As Isidor plied his trade in Frankfurt, Mary alternated between gloom and some measure of content. She had a new obsession: trying to get Congress to grant her a pension, a reasonable enough desire under the circumstances, but Congress was dragging its feet. Mary could do nothing but urge her loyal friends, like Senator Charles Sumner, to keep the issue alive. In the summer of 1869, however, she got a respite in the form of a tour of Scotland, and more good news came in October when Robert Todd Lincoln and his wife provided Mary with her first grandchild. Finally, on July 14, 1870, Congress awarded Mary a pension of $3,000 per year. Mary was with Tad in Innsbruck, Austria, when her friend James Orme sent a telegram carrying the happy tidings.
Mary mailed a letter of thanks to Orme from Innsbruck on July 16, 1870, but she was not in a position to bask in the good news for long. As Mary told Orme in the letter, war between France and Prussia was imminent, and she had been warned by someone in Frankfurt “that the French were on the Rhine, and if we wished to secure our baggage . . . we must return & see after our effects—also, to entirely arrange our affairs in Germany.” She added, “You can well believe that when my funds will be placed before me, and we have quiet times again (for the agitation in Europe is very great[)], the obligation will be remembered.”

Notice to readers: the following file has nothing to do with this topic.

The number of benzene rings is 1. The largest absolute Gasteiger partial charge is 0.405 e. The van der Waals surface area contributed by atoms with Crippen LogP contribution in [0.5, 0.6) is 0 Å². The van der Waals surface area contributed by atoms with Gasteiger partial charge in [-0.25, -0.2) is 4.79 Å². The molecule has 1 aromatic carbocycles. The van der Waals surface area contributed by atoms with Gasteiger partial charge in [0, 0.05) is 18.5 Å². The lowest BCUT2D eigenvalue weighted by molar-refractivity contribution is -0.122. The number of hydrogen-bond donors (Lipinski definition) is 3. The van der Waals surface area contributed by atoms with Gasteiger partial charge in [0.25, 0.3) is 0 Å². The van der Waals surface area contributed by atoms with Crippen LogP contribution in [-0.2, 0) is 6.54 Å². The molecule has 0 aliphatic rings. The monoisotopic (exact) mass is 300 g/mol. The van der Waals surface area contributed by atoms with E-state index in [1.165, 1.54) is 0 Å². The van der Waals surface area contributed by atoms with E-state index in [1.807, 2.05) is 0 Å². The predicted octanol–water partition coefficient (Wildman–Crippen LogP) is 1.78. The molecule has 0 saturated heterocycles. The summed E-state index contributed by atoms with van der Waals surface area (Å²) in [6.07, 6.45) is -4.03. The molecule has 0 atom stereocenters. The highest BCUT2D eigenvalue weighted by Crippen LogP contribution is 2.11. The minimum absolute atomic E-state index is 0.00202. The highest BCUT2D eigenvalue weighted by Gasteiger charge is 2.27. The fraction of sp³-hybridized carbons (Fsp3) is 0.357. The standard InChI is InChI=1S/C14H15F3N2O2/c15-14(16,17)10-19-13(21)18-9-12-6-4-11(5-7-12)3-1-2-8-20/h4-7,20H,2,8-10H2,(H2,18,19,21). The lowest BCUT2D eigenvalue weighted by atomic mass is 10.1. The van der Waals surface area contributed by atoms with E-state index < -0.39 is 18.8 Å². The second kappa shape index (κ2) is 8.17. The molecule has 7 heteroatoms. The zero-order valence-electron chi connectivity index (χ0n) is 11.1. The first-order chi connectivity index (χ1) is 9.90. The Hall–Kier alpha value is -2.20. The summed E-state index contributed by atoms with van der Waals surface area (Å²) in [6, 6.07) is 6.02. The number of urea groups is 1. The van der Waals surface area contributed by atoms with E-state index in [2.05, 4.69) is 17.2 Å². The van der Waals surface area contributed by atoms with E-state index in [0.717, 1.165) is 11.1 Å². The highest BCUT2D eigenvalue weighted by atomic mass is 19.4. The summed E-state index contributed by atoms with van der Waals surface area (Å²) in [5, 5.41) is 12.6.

Three days later, France declared war on Prussia. Despite all the agitation, Mary stayed put in Frankfurt for several more weeks. On August 17, she wrote to Sally Orme, James’s wife and Mary’s friend, that she planned to leave for London in four or five days. She added that Tad had gone to see General Philip Sheridan, who had come to observe the Prussian field armies, and that she was not using her accustomed mourning stationery because it was packed up. On September 7, she wrote to Senator Sumner from York, England. After thanking him for his efforts on her behalf, she concluded, “My heart has been made sick the past summer, by being almost in the middle of the fearful war, which has convulsed the Continent.” That would be Mary’s last known comment on the Franco-Prussian War.
Mary did not detail how she and Tad got out of Frankfurt safely, but recently, while researching the family of Ernestine Rose, I stumbled onto a document that may shed some light on the matter. It comes from Isidor Mordaunt Sigismund, the dentist mentioned above.